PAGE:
In Soccer and Society, Black Lives Matter

By | August 22nd, 2017 | 6 Comments

Nearly empty Orlando Stadium, February 15, 2017.

A desolate Orlando Stadium for a PSL fixture, February 15, 2017. Photo by Njabulo Ngidi.

 

The welfare of South African football used to matter beyond its borders.

 

In 1974, for example, the Brazilian João Havelange won the FIFA presidency in a fiercely contested election against the conservative English incumbent, Sir Stanley Rous. He canvassed for votes in Africa, Asia and the Americas, sometimes with Pelé in tow. The businessman and former Olympic swimmer promised marginalized FIFA constituencies additional berths in the World Cup finals and greater funding for soccer development programs. Havelange also sided with African activists and the global Anti-Apartheid Movement to keep South Africa out of FIFA. Africa’s delegates reciprocated with their votes and the Brazilian supremo went on to transform FIFA into a massive global business, which he ruled with an iron fist for the next quarter century.

 

Since readmission to FIFA in 1992, South Africa has won two continental titles at club level and one at senior national team level. Its Premier Soccer League, according to World Soccer magazine, ranks 25th in the world (alongside Scotland). The women’s game has also grown, though significant challenges remain. The country’s successful hosting of the 2010 World Cup symbolized the great advances in South African football, particularly its organizational sophistication and financial resources.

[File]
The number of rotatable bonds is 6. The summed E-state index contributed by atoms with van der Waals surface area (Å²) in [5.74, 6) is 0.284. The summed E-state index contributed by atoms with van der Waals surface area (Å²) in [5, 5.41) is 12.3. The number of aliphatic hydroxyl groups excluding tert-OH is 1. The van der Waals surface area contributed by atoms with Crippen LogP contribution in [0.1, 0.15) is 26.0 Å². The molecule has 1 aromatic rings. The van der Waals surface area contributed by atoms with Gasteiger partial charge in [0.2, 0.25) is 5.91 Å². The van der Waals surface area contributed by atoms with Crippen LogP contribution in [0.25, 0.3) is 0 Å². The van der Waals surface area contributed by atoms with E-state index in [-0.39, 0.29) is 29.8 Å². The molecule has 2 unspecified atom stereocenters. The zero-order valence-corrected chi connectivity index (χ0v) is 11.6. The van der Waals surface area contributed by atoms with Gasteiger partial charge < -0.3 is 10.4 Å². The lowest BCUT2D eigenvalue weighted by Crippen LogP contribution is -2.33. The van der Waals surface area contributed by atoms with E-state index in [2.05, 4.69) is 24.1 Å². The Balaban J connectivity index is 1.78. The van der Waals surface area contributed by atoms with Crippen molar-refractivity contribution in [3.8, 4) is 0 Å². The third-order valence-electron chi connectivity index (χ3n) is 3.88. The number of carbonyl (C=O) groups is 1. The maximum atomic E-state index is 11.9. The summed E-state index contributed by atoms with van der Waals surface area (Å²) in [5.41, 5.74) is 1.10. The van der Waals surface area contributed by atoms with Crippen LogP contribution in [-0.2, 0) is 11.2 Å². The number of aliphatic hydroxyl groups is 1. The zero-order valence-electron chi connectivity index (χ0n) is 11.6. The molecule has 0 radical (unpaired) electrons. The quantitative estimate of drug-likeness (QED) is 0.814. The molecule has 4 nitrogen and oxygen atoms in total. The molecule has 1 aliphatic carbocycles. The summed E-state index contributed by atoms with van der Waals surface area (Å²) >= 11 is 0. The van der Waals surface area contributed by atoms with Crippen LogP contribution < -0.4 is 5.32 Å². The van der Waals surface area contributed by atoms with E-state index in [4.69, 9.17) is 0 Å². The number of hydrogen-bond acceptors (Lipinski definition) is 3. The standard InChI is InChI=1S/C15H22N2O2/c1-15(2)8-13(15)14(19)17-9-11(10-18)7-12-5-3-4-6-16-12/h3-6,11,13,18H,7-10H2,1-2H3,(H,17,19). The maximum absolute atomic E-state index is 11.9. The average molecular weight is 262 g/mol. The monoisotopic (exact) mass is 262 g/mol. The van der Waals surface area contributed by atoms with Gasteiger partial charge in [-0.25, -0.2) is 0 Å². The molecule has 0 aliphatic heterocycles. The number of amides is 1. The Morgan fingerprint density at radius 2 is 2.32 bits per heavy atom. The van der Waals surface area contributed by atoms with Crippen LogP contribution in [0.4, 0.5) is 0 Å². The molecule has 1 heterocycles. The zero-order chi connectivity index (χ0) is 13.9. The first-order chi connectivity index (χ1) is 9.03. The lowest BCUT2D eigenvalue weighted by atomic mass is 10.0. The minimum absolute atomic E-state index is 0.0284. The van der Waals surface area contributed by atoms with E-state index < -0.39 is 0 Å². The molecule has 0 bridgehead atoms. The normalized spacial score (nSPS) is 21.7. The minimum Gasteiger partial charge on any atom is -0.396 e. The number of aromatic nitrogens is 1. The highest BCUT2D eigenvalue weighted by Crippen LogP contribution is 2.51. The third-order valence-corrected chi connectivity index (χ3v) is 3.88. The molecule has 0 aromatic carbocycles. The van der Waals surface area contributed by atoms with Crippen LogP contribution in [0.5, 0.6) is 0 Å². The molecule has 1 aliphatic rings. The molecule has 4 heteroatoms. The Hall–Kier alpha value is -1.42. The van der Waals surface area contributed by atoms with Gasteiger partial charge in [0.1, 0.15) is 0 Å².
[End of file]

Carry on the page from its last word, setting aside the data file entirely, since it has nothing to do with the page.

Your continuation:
Despite such undeniable progress, local football hardly resonates internationally anymore. In fact, many South African fans and pundits are disillusioned about the state of the domestic game.

 

Like almost everyone else in the early 1990s, my peers and I were fascinated by the exciting new times ushered in by the demise of apartheid. We were scrawny young boys who, like kids anywhere, lived for the game. We believed readmission into world football ignited the possibility of a future professional playing career. Things worked out differently for us.

 

On a recent visit to the Lebanon neighborhood of Mabopane, the township of my teenage years, it was disheartening to see how the game was no longer a central part of social life in the community in which I grew up. The dusty fields where we contested many epic duels are covered with shrubs. Those pitches that are still in playable condition are occupied by charismatic churches, which are flourishing in many poor African communities by selling salvation to people in hardship.

 

Grassroots football, at its best, can serve as a bulwark for a wide range of social ills that thrive where recreational resources, human and material, are scant. Any community with “redundant youth” who have lots of free time is a recipe for disaster. No wonder Mabopane and other townships on the outskirts of Pretoria are at the epicentre of the nyaope street drug epidemic  ravaging South Africa today.

 

The grassroots game has more players and coaches than the formal game administered by the South African Football Association. Even though informal football is neither expensive to play nor to administer, it receives minimal financial investment and is wracked by insecurity and instability. This is why residents of Mabopane, like thousands of fútbol-loving South Africans, take it upon themselves to ensure the vitality of the grassroots game.